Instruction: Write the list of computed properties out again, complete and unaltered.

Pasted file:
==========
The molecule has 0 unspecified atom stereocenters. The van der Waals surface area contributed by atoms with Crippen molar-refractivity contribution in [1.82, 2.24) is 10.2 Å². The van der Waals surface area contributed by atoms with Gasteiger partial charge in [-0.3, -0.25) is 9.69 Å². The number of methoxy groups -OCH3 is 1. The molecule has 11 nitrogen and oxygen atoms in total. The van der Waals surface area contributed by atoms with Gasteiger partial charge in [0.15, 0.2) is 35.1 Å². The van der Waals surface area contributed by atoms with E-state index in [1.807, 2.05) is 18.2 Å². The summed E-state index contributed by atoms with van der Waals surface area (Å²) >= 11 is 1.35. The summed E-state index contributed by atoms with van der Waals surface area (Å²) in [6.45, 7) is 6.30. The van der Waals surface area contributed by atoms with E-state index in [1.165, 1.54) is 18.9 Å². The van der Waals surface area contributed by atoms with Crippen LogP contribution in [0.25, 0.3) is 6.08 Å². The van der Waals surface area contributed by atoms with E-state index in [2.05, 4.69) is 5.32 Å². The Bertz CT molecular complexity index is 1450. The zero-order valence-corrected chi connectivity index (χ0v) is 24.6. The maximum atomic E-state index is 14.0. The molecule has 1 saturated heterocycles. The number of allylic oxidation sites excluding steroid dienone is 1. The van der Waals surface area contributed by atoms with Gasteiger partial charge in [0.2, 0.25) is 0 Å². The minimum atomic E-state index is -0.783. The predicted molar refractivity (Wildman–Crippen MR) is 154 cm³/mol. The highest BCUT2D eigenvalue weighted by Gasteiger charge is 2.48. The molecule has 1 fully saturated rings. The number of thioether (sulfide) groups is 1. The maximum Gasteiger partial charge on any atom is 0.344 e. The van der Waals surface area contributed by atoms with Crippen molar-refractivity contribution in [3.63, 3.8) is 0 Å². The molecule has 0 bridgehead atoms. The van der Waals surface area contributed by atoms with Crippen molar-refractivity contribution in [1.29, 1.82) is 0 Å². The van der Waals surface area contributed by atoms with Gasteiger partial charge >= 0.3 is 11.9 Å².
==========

The molecule has 0 unspecified atom stereocenters. The van der Waals surface area contributed by atoms with Crippen molar-refractivity contribution in [1.82, 2.24) is 10.2 Å². The van der Waals surface area contributed by atoms with Gasteiger partial charge in [-0.3, -0.25) is 9.69 Å². The number of methoxy groups -OCH3 is 1. The molecule has 11 nitrogen and oxygen atoms in total. The van der Waals surface area contributed by atoms with Gasteiger partial charge in [0.15, 0.2) is 35.1 Å². The van der Waals surface area contributed by atoms with E-state index in [1.807, 2.05) is 18.2 Å². The summed E-state index contributed by atoms with van der Waals surface area (Å²) >= 11 is 1.35. The summed E-state index contributed by atoms with van der Waals surface area (Å²) in [6.45, 7) is 6.30. The van der Waals surface area contributed by atoms with E-state index in [1.165, 1.54) is 18.9 Å². The van der Waals surface area contributed by atoms with Crippen LogP contribution in [0.25, 0.3) is 6.08 Å². The van der Waals surface area contributed by atoms with E-state index in [2.05, 4.69) is 5.32 Å². The Bertz CT molecular complexity index is 1450. The zero-order valence-corrected chi connectivity index (χ0v) is 24.6. The maximum atomic E-state index is 14.0. The molecule has 1 saturated heterocycles. The number of allylic oxidation sites excluding steroid dienone is 1. The van der Waals surface area contributed by atoms with Gasteiger partial charge in [0.2, 0.25) is 0 Å². The minimum atomic E-state index is -0.783. The predicted molar refractivity (Wildman–Crippen MR) is 154 cm³/mol. The highest BCUT2D eigenvalue weighted by Gasteiger charge is 2.48. The molecule has 1 fully saturated rings. The number of thioether (sulfide) groups is 1. The maximum Gasteiger partial charge on any atom is 0.344 e. The van der Waals surface area contributed by atoms with Crippen molar-refractivity contribution in [3.63, 3.8) is 0 Å². The molecule has 0 bridgehead atoms. The van der Waals surface area contributed by atoms with Crippen molar-refractivity contribution in [1.29, 1.82) is 0 Å². The van der Waals surface area contributed by atoms with Gasteiger partial charge >= 0.3 is 11.9 Å².